The movie is set in the small desert truck stop in the middle of nowhere called Paradise Falls, so in case you didn't know what was going to happen, the director spells it out for you.  At this truck stop can be found a Marian figured name Charlie who is 8 months pregnant by an unknown father.  There is a young man named Jeep who has dreams about the future, defends Charlie's honor against those who seek to disgrace her, and is seen doing carpentry in several sense of the movie.  In short he is the Joseph lie character.  This is perhaps even most visible when the movie ends with Jeep, Charlie and the baby (oh did I forget to mention that the baby is the hope of humanity?) driving off into the sunset in order to protect the baby with Charlie clothed in blue and white -- sounds strangely familiar to the Holy family's flight to Egypt, right?  Well the similarities start to pile up in a perverted mess of theological errors. 

Jeep drives off into the sun set hoping to save the child, the new hope for humanity, from its enemies except this go around the baby killer isn't Herod.  It is God Himself.  That is right.  God wants the baby killed.  In the movie, God has lost faith in humanity.  Something that has echoes of the flood story, but God only sought to cleans the world of sin in the flood.  In Legion, God seeks to exterminate mankind because as the Marian figure says at both the beginning and close of the movie, "God was just tired of the BS."  Fortunately, the only way that the all good and all loving God can possibly do this is if He kills Charlie's baby.

Luckily, there is a character that helps change God's mind.  It happens to be St. Michael, or just Michael as in the movie he is fallen.  The question is why would Michael, the one who is most like God, decide to go against God?  Simple, he thinks he is more right about man than the One Who made mankind.  Michael seems himself as more faithful that God Himself.  To put it another way, pride is what causes Michael to fall.  The parallel to another fallen angel due to pride begs the question in the whole movie.  Michael's goal is to protect the baby in an attempt to save humanity by means of disobey God's Will.  It is Michael's love for mankind over his love of God, his love of creation over the creator,  that results in his fall.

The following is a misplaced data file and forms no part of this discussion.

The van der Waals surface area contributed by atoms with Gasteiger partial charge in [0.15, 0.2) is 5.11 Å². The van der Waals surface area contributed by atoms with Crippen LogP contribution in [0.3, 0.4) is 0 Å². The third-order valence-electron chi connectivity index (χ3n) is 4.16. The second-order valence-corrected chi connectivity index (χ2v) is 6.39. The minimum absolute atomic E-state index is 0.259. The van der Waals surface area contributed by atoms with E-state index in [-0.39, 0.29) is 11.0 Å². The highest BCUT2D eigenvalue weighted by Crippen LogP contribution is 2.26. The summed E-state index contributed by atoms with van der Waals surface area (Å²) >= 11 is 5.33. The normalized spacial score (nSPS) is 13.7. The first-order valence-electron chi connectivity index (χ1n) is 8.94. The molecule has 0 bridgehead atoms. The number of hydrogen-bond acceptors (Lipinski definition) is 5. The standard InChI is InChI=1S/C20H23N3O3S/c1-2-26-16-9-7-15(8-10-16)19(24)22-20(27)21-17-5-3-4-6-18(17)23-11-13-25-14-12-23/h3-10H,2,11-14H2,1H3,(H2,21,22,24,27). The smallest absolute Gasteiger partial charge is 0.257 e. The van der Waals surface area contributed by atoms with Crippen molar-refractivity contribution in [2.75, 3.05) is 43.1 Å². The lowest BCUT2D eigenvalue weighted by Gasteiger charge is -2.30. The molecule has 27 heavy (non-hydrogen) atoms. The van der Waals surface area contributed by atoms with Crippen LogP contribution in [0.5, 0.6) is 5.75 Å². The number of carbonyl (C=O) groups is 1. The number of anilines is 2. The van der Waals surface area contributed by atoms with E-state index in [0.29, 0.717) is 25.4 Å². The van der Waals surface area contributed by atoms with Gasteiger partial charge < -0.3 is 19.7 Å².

Staying true with the American mindset that obedience is the ultimate vice of the unenlightened and rebellion the virtue of the enlightened, Michael's rebellion and disobedience as well as the mercy shown to humanity is what ushers him back into God's heavenly court.  Mercy is key in the climax of the movie, as the audience learns that it is more important to be merciful than it is to follow God's will, than it is to Love, than it is to be just.  As long as you are merciful it matters not what you do.  Mercy will restore a person to God's grace.

However the opposite is true with Gabriel.  It is Gabriel's obedience to God's Will and Justice that ultimate leads to the angel's defeat. 

Fortunately, Michael is able to convince God that the chosen child is born and that there is hope for humanity, so God changes His mind and decides to let humanity live.  That was a close call, good thing Hollywood is there to clear things up for us.

All in all, the movie is a theological mess.  It is as if the director and writers wrote the movie by playing biblical roulette.  Perhaps they didn't realize that the house if often the winner in the circular game of chance.  The only theologically redeeming aspect of the movie is how the angles were portrayed.  For once Hollywood gets something correct.  Angels are presented as mighty warriors and not fat, chubby, winged naked babies.